Alternatively, try making your own natural cleaning products. As someone who has written a whole book on the subject, I promise it’s not as tricky or as time-consuming as it sounds. If you have 5 seconds to add one ingredient to another and then give it a shake then you can definitely make your own cleaning products! The great thing is that many of the products use ingredients from your food cupboard – from herbs, citrus fruits, salt, bicarbonate of soda and other food-based ingredients that will do wonders for your indoor air quality.
If making your own cleaning products, or using more environmentally friendly brands isn’t your thing then there are a few things you can do to improve the air quality in your home. Avoid using aerosol based products and making sure you open a window when using cleaning products can help.
2. Consider Your Candle Habit
Candles, and in particular, scented candles are a surprising cause of indoor air pollution.
Standard candles are made from paraffin wax – a petroleum by-product that is made when crude oil is refined into petrol, which affects your indoor air quality when you burn them. And that’s before we’ve even covered the artificial fragrances contained in candles, which can hide a cocktail of particularly undesirable chemicals.
Getting your boiler serviced by a professional at least once per year is a wise move in improving the air quality in your home. Without regular servicing, highly poisonous carbon monoxide gas can leak from faulty boilers, which can be fatal.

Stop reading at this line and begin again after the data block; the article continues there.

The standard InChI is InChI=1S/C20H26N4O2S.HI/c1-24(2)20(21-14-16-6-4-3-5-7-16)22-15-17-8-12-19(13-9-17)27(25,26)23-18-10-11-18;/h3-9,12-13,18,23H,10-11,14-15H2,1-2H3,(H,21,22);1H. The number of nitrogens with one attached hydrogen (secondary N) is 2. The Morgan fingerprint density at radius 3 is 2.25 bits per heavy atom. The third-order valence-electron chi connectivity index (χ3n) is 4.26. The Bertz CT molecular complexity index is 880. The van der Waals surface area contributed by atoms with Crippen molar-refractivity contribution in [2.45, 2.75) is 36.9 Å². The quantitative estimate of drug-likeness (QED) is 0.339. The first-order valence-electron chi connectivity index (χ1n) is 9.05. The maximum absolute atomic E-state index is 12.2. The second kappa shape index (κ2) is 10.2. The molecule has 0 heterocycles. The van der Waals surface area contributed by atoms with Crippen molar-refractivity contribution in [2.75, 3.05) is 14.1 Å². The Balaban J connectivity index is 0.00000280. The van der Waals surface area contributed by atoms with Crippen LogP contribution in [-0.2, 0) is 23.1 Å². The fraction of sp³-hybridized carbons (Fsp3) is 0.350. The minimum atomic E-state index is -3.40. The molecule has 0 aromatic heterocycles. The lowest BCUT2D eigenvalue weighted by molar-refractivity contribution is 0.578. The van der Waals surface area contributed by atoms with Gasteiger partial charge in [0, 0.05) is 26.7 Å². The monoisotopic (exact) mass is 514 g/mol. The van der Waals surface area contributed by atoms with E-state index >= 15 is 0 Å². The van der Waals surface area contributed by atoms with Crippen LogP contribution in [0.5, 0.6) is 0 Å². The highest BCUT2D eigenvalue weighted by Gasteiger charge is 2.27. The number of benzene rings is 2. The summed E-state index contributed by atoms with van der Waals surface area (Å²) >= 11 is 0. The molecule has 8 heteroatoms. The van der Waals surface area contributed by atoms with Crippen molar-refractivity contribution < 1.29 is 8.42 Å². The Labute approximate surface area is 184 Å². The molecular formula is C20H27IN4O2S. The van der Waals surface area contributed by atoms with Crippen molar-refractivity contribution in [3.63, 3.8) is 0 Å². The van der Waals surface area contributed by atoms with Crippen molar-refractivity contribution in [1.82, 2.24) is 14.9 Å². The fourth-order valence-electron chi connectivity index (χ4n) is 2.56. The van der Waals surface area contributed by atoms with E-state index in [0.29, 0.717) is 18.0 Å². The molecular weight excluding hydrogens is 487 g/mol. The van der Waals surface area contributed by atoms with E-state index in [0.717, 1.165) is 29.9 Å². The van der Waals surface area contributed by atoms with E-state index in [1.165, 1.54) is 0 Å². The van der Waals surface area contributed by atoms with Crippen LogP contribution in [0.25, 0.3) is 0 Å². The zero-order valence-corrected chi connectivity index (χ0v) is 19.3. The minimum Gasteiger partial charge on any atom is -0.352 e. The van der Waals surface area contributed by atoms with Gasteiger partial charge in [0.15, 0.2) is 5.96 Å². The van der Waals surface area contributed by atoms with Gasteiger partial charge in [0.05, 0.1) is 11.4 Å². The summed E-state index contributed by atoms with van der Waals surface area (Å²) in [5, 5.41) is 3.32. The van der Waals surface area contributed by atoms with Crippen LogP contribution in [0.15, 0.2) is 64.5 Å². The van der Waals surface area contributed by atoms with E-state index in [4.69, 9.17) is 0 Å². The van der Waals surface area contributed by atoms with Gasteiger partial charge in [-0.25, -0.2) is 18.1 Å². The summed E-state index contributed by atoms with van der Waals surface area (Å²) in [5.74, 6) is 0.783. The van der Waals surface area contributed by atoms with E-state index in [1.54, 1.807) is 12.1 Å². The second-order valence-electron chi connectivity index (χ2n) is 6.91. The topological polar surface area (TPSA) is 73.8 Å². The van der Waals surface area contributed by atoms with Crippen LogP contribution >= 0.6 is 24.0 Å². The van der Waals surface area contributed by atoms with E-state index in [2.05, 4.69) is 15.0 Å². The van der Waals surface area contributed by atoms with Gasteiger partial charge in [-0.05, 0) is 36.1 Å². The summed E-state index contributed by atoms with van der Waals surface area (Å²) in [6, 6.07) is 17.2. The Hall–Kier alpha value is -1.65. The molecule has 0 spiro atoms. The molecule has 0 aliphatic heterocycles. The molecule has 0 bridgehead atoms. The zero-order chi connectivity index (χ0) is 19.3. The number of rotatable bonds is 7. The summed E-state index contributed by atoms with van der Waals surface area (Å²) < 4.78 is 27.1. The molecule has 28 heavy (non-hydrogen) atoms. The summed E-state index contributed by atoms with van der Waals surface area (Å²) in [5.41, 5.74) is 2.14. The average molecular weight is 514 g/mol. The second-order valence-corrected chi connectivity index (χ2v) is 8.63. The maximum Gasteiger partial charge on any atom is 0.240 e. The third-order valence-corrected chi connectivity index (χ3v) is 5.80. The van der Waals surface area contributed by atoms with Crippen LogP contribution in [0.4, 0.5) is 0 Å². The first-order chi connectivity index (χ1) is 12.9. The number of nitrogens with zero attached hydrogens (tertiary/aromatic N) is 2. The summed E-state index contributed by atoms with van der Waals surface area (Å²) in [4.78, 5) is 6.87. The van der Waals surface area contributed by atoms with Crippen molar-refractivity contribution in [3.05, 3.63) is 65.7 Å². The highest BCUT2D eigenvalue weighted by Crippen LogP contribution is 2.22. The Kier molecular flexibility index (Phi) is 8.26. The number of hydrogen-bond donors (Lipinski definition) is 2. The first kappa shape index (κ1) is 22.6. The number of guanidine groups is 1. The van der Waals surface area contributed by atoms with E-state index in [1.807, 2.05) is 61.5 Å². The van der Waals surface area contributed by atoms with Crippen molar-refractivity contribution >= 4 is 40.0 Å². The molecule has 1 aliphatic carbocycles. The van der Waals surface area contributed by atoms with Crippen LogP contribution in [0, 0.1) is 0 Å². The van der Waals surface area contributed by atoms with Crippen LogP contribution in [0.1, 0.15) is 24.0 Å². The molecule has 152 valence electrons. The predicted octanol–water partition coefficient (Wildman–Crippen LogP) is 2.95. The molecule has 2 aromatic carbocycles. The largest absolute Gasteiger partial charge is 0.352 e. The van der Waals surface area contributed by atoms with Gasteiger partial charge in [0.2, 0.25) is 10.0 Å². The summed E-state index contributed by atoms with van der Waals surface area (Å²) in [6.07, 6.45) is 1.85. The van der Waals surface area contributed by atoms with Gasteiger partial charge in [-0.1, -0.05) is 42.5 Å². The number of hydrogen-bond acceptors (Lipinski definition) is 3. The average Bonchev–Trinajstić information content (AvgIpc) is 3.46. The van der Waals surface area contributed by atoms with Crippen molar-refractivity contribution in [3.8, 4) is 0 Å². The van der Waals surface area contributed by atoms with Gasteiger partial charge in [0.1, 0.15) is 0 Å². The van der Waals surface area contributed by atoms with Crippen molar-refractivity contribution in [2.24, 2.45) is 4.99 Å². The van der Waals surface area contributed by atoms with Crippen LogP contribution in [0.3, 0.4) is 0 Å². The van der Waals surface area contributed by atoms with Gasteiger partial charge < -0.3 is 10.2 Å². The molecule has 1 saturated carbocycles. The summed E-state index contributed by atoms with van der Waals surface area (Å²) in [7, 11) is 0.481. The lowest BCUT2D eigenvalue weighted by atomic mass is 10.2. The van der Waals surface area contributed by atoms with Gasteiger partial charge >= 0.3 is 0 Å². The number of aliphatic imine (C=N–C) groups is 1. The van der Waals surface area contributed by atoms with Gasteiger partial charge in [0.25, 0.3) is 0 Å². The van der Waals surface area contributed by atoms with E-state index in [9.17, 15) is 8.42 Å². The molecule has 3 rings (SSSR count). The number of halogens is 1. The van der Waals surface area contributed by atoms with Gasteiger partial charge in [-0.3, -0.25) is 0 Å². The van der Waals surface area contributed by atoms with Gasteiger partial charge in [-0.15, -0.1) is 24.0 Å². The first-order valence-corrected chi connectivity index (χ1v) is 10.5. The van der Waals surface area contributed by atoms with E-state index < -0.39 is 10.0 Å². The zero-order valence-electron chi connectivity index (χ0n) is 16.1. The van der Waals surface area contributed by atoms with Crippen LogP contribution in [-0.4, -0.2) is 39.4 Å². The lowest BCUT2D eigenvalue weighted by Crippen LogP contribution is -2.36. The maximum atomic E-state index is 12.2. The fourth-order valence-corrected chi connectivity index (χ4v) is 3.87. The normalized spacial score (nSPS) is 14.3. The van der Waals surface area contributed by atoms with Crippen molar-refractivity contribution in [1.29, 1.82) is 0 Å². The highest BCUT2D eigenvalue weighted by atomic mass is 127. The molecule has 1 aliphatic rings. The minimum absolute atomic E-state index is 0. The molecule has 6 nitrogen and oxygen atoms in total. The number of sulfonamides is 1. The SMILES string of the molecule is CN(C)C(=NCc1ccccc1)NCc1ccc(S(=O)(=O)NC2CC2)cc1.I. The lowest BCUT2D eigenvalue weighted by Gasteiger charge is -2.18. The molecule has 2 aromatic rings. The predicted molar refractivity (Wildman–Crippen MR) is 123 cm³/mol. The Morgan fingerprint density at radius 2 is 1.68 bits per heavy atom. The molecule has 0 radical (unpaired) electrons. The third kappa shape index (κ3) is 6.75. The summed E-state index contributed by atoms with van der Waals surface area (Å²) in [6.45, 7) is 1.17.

As carbon monoxide is odourless, tasteless and colourless it’s best to also install a carbon monoxide alarm too. The most effective position for your carbon monoxide alarm is around head height on the wall or bookcase – never on the ceiling, where it’s too high to be effective in the event of a leak.
4. Consider Switching Your Energy Tariff
Admittedly, this is an action that you can take inside the home to improve air quality outside, but it is still an important one. Choosing an energy supplier, such as ENGIE, who offers renewable energy tariffs for your home can significantly reduce the pollution caused by fossil fuel based power stations.
ENGIE source 100% of the electricity they supply from wind power generated from their network of UK wind farms. Whilst this sounds like it might come at a cost to you, ENGIE says that customers can save up to £200 compared to their old suppliers.